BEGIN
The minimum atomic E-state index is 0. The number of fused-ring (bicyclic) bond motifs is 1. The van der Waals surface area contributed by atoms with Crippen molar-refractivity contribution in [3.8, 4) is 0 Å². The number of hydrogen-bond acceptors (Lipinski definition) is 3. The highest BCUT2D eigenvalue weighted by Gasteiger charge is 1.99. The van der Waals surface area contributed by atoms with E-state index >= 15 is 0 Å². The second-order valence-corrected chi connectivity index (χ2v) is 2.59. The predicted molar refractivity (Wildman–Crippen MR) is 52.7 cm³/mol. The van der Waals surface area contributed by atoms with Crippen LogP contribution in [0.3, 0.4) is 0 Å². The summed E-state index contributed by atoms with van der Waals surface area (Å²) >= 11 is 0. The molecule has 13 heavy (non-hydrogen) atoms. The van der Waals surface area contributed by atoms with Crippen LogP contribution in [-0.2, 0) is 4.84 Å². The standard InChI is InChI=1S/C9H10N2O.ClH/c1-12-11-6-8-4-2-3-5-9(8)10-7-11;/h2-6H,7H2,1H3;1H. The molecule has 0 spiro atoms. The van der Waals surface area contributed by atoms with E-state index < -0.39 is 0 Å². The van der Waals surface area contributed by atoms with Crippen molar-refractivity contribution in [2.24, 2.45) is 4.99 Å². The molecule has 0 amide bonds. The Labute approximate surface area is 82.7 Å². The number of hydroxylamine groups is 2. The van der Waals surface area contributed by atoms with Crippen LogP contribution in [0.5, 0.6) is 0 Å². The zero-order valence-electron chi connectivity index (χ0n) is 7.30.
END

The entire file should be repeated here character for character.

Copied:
The minimum atomic E-state index is 0. The number of fused-ring (bicyclic) bond motifs is 1. The van der Waals surface area contributed by atoms with Crippen molar-refractivity contribution in [3.8, 4) is 0 Å². The number of hydrogen-bond acceptors (Lipinski definition) is 3. The highest BCUT2D eigenvalue weighted by Gasteiger charge is 1.99. The van der Waals surface area contributed by atoms with E-state index >= 15 is 0 Å². The second-order valence-corrected chi connectivity index (χ2v) is 2.59. The predicted molar refractivity (Wildman–Crippen MR) is 52.7 cm³/mol. The van der Waals surface area contributed by atoms with Crippen LogP contribution in [0.3, 0.4) is 0 Å². The summed E-state index contributed by atoms with van der Waals surface area (Å²) >= 11 is 0. The molecule has 13 heavy (non-hydrogen) atoms. The van der Waals surface area contributed by atoms with Crippen LogP contribution in [-0.2, 0) is 4.84 Å². The standard InChI is InChI=1S/C9H10N2O.ClH/c1-12-11-6-8-4-2-3-5-9(8)10-7-11;/h2-6H,7H2,1H3;1H. The molecule has 0 spiro atoms. The van der Waals surface area contributed by atoms with E-state index < -0.39 is 0 Å². The van der Waals surface area contributed by atoms with Crippen molar-refractivity contribution in [2.24, 2.45) is 4.99 Å². The molecule has 0 amide bonds. The Labute approximate surface area is 82.7 Å². The number of hydroxylamine groups is 2. The van der Waals surface area contributed by atoms with Crippen LogP contribution in [0.5, 0.6) is 0 Å². The zero-order valence-electron chi connectivity index (χ0n) is 7.30.